Revision numbers are local to a given repository. They simply tell you the order of the changesets in the repository — if you have 6 changesets, then they must be numbered 0–5. Mercurial cannot "invent" extra revision numbers to keep the original revision numbers intact.
The reason that revision numbers are local is the distributed nature of Mercurial. Let's say we both have the second repository above with 6 changesets. If I create a new changeset, then it will be number 7 in my repository. Mercurial just picks the next integer.
If you also create a changeset, then you will also get number 7. Now, if I pull from you, then your number 7 will be my number 8 — the revision number changes. This is why you should only use the globally unique changeset hashes when communicating with others. They stay the same after push/pull.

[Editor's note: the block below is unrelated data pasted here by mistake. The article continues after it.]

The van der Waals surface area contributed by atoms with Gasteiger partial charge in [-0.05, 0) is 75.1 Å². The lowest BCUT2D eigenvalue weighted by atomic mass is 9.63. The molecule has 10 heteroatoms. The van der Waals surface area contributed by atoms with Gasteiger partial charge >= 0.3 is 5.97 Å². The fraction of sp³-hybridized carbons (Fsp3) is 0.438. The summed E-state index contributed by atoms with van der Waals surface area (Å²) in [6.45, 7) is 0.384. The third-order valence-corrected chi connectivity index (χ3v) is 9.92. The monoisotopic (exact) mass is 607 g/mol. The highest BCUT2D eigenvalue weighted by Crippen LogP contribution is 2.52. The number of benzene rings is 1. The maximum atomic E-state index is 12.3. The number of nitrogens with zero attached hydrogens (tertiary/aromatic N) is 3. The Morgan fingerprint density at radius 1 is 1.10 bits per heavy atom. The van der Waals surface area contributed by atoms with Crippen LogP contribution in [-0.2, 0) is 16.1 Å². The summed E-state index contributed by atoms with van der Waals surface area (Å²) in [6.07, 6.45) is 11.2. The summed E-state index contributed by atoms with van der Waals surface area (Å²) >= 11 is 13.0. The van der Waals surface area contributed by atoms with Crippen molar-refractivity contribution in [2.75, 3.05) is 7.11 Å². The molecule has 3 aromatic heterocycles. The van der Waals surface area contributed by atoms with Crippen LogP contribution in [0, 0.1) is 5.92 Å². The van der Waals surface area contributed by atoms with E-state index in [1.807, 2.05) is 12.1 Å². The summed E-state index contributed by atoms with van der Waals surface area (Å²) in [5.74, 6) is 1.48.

The changeset hashes are really 40 hexadecimal characters: they are 160 bit SHA-1 hash values. Mercurial will normally only show the first 12 characters, unless you add
--debug. You can use a prefix of any size to specify the changeset, so any of
$ hg log -r 41453d55b481ddfcc1dacb445179649e24ca861d # full
$ hg log -r 41453d55b481 # normal
$ hg log -r 41453d # smaller
will do the same. The prefix only has to be unique in the repository and 12 characters is normally enough to ensure that. It is the 12 character hash value that you will want to refer to when talking to colleagues ("can you pull 41453d55b481 and test again?") or when writing release notes ("the bug was fixed in 41453d55b481").
In a tool like TortoiseHg, you can use View → Goto revision to jump to a changeset using its hash.